A key organ is the set of tubes in the inner ear, which is essentially a set of accelerometers. Humans also have an innate sense of where our limbs are in space in addition to a fairly refined sense of both external pressure and exactly how much force our muscles are providing.

Clearly sight is also very important, not just for sensing obstacles but in providing a reference point for speed, position and orientation.

Another very important factor is that the human body has a lot of degrees of freedom and hundreds of different muscles that can act as springs and dampers as well as actuators. Indeed, this is one of the big challenges in humanoid robot walking. Although it's not to difficult to assemble the main joints (e.g. hips, knees and ankles) and provide them with pairs of pneumatic pistons, in real humans the whole body is involved in maintaining balance with constant, subtle and dynamic adjustments in stance to adjust the centre of mass.

In terms of the actual mechanism of the control system it's fairly clear that a human brain is a very different thing from conventional software control. One of the big challenges is that, unlike something like steering a car where a certain control input gives a known response, with walking the whole geometry of the system is constantly changing and the input required might be the sum of a large number of different muscles, indeed there might be a large number of possible inputs to achieve the same output.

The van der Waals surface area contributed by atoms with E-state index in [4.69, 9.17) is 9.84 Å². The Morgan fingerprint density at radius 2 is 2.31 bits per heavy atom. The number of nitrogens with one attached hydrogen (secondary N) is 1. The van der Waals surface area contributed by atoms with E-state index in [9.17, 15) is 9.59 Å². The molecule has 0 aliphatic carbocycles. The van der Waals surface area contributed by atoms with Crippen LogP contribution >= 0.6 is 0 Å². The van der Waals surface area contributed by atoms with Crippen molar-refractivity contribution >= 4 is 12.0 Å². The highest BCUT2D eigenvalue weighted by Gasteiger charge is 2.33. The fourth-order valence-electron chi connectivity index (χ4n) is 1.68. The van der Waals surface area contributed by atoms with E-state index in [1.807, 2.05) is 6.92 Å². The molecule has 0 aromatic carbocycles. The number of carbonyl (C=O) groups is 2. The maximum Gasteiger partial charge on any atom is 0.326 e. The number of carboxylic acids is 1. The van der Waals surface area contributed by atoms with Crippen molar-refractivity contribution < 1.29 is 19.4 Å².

With this in mind there are a number of approaches to control. The first is what you might call a 'brute force approach' where you have many sensors and a lot of computing power to model the whole system as a series of free body diagrams and try to model the whole system in sufficient detail that PID control can be effective. But as already mentioned the obstacle here is that the response required for a given correction may be ambiguous.

Another approach is to come up with a algorithm that responds to certain conditions in certain ways with a more limited degree of feedback-based control, i.e. you have a predetermined 'standard' gait and make corrections if something goes wrong.

A third and potentially more powerful method is to use an evolutionary learning type approach where you give the software access to the sensors and actuators and establish some criteria for 'success' and just let it get on with it by trial and error. In this case the software develops control systems pretty much at random and tries them out, deleting the versions which have low success scores and randomly combining the ones that work better.

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The robot likely has a body accelerometer & integrates it to use a velocity tracking controller with some sort of explicit or implicit proportional & integral control for the body.
- This would keep the robot moving at the same speed as the weight it is dragging goes up.
The balance of the robot body can be measured 2 ways:
1) the most straightforward is to use the geometry of the robot & measurements at each joint 2) or a Kalman filter could be used with a gyroscope for the high frequency portion of motion and the joint measurements for the very low frequency portion. Another option would be to have a force transducer that measures the pull from the basket it is dragging and use this to generate a counteracting torque on the leg joints.